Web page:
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Tamil Nadu - Dindigul Printer Friendly Page   Send this Article to a Friend

New technology for effluent treatment plants

Staff Reporter

Modern system in Dindigul commissioned


900 of 2,000 tanneries in India are in Tamil Nadu

14 of 18 CETPs in the country also


— PHOTO: G. KARTHIKEYAN

State-of-the art: Minister for Environment T.P.M. Mohideen Khan, second from right, commissioning a new system at the Common Effluent Treatment Plant in Dindigul on Saturday.

DINDIGUL: Reverse osmosis and residue management system would be implemented in 10 common effluent treatment plants in the State, including the one at Dindigul. Proposals to this effect at an estimated cost of Rs.121 crore had been sent to the Central Government for approval, said T.P.M. Mohideen Khan, Minister for Environment.

He was speaking at the inauguration of bio-energy generation and sulphur recovery system at the Common Effluent Treatment Plant (CETP) here on Saturday. To set up such a facility, the Centre would offer 60 per cent of project cost as subsidy. Tanneries in Dindigul alone discharged 2,533 kilo litres of effluents in a day, he added.

Revenue Minister I. Periasamy said that introduction of advanced technology would protect the environment and ensure survival of the leather industry.

Collector R. Vasuki said Rs.1 crore had been disbursed as compensation to people affected in the leather belt.

First of its kind

Central Leather Research Institute’s Technical Advisor S. Rajamani said that the new facility, first of its kind in the world, was installed at a cost of Rs. 4.90 crore. First, the effluent was fed into up-flow Anaerobic Sludge Blanket System with retention time of 24 hours, where effluent is anaerobically digested and cut pollution load by 60 per cent and covert degradable waste in to bio gas.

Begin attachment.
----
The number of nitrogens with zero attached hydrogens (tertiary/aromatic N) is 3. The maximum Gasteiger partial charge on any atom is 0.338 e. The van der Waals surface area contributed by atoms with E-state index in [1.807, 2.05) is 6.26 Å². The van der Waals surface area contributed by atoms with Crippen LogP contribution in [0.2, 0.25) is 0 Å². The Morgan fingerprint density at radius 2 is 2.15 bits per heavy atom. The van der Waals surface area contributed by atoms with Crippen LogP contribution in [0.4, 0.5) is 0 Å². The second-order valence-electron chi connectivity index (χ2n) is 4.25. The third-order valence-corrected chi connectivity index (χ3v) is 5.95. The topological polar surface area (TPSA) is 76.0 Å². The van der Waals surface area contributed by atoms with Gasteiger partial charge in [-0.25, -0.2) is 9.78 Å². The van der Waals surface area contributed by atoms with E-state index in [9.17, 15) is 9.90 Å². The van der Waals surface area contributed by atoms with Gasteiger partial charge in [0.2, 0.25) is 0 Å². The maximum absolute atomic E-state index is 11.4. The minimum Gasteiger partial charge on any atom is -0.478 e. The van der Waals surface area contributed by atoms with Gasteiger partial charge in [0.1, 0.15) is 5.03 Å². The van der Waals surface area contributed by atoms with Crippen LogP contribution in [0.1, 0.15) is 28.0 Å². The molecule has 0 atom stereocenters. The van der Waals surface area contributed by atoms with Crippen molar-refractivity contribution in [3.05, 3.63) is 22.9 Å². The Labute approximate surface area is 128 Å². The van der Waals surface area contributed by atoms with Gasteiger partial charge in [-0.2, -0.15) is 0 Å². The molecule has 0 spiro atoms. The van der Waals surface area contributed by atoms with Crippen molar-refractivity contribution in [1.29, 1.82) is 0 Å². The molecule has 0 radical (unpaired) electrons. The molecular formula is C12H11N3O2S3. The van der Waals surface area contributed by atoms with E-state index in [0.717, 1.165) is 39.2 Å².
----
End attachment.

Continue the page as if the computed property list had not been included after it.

About 1,500 to 2,000 units of power per day worth Rs.8,000 would be produced using 1,500 metre cube biogas generated from this facility to meet 60 per cent of electricity required for the CETP. For the first time, sulphur was recovered in its elemental form from waste water. It could be used for leather tanning. The latest technology would cut down retention time to 24 hours from 15 days.

Mechanical dewatering of sludge using chamber filter press would not only reduce total volume of sludge but also avoid manual handling. Equalisation system with submergible ejectors provided better homogenation of effluents with 60 per cent less energy. The new system would reduce total dissolved solids levels and make bio-gas fit for power generation. The closed anaerobic lagoon would control methane emission, odour and minimise sludge generation.

Of the 2,000 tanneries in the country, 900 are in Tamil Nadu of which 90 per cent are small scale units functioning in clusters. And 14 of 18 CETPs in the country are in Tamil Nadu.

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